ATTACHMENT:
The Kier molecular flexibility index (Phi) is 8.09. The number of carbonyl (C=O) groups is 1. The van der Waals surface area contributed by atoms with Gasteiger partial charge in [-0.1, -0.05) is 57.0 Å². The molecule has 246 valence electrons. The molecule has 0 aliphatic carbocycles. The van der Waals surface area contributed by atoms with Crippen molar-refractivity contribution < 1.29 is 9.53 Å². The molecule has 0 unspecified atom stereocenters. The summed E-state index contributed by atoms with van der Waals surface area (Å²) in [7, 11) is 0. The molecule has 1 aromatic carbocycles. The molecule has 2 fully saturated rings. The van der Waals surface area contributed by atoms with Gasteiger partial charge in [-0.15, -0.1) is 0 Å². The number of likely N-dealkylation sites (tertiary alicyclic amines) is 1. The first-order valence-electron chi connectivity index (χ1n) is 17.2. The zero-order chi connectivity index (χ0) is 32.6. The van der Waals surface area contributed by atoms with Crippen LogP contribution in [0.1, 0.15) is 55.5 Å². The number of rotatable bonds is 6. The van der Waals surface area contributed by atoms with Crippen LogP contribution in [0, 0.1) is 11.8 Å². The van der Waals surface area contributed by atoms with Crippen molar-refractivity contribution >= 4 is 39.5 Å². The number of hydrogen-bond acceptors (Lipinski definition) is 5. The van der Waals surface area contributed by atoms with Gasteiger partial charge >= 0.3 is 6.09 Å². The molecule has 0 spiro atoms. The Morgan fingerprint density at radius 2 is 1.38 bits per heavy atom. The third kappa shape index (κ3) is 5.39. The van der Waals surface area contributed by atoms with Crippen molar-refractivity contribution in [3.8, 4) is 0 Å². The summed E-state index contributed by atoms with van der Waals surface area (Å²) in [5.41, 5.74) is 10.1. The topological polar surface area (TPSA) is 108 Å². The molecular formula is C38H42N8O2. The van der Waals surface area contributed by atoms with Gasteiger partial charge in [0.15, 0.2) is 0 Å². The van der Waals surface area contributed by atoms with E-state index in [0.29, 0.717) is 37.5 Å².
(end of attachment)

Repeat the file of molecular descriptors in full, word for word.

The Kier molecular flexibility index (Phi) is 8.09. The number of carbonyl (C=O) groups is 1. The van der Waals surface area contributed by atoms with Gasteiger partial charge in [-0.1, -0.05) is 57.0 Å². The molecule has 246 valence electrons. The molecule has 0 aliphatic carbocycles. The van der Waals surface area contributed by atoms with Crippen molar-refractivity contribution < 1.29 is 9.53 Å². The molecule has 0 unspecified atom stereocenters. The summed E-state index contributed by atoms with van der Waals surface area (Å²) in [7, 11) is 0. The molecule has 1 aromatic carbocycles. The molecule has 2 fully saturated rings. The van der Waals surface area contributed by atoms with Gasteiger partial charge in [-0.15, -0.1) is 0 Å². The number of likely N-dealkylation sites (tertiary alicyclic amines) is 1. The first-order valence-electron chi connectivity index (χ1n) is 17.2. The zero-order chi connectivity index (χ0) is 32.6. The van der Waals surface area contributed by atoms with Crippen LogP contribution in [0.1, 0.15) is 55.5 Å². The number of rotatable bonds is 6. The van der Waals surface area contributed by atoms with Crippen LogP contribution in [0, 0.1) is 11.8 Å². The van der Waals surface area contributed by atoms with Crippen molar-refractivity contribution >= 4 is 39.5 Å². The number of hydrogen-bond acceptors (Lipinski definition) is 5. The van der Waals surface area contributed by atoms with Gasteiger partial charge >= 0.3 is 6.09 Å². The molecule has 0 spiro atoms. The Morgan fingerprint density at radius 2 is 1.38 bits per heavy atom. The third kappa shape index (κ3) is 5.39. The van der Waals surface area contributed by atoms with Crippen molar-refractivity contribution in [3.8, 4) is 0 Å². The summed E-state index contributed by atoms with van der Waals surface area (Å²) in [5.41, 5.74) is 10.1. The topological polar surface area (TPSA) is 108 Å². The molecular formula is C38H42N8O2. The van der Waals surface area contributed by atoms with Gasteiger partial charge in [0.15, 0.2) is 0 Å². The van der Waals surface area contributed by atoms with E-state index in [0.29, 0.717) is 37.5 Å².